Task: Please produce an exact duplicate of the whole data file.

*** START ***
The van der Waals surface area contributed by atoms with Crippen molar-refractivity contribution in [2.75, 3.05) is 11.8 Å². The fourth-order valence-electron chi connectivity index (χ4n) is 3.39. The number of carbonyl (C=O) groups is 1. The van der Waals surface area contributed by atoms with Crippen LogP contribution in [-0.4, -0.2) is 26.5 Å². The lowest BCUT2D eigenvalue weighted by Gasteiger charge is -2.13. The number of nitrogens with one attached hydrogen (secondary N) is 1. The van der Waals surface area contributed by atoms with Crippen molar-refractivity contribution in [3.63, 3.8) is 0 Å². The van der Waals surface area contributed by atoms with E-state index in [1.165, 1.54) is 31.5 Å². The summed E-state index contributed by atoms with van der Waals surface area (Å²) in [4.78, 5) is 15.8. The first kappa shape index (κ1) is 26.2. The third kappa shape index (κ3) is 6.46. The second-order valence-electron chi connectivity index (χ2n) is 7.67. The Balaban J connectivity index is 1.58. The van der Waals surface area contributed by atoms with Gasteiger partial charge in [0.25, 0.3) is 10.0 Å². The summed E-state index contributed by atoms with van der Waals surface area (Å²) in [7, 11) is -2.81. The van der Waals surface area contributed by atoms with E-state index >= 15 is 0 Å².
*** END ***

The van der Waals surface area contributed by atoms with Crippen molar-refractivity contribution in [2.75, 3.05) is 11.8 Å². The fourth-order valence-electron chi connectivity index (χ4n) is 3.39. The number of carbonyl (C=O) groups is 1. The van der Waals surface area contributed by atoms with Crippen LogP contribution in [-0.4, -0.2) is 26.5 Å². The lowest BCUT2D eigenvalue weighted by Gasteiger charge is -2.13. The number of nitrogens with one attached hydrogen (secondary N) is 1. The van der Waals surface area contributed by atoms with Crippen molar-refractivity contribution in [3.63, 3.8) is 0 Å². The van der Waals surface area contributed by atoms with E-state index in [1.165, 1.54) is 31.5 Å². The summed E-state index contributed by atoms with van der Waals surface area (Å²) in [4.78, 5) is 15.8. The first kappa shape index (κ1) is 26.2. The third kappa shape index (κ3) is 6.46. The second-order valence-electron chi connectivity index (χ2n) is 7.67. The Balaban J connectivity index is 1.58. The van der Waals surface area contributed by atoms with Gasteiger partial charge in [0.25, 0.3) is 10.0 Å². The summed E-state index contributed by atoms with van der Waals surface area (Å²) in [7, 11) is -2.81. The van der Waals surface area contributed by atoms with E-state index >= 15 is 0 Å².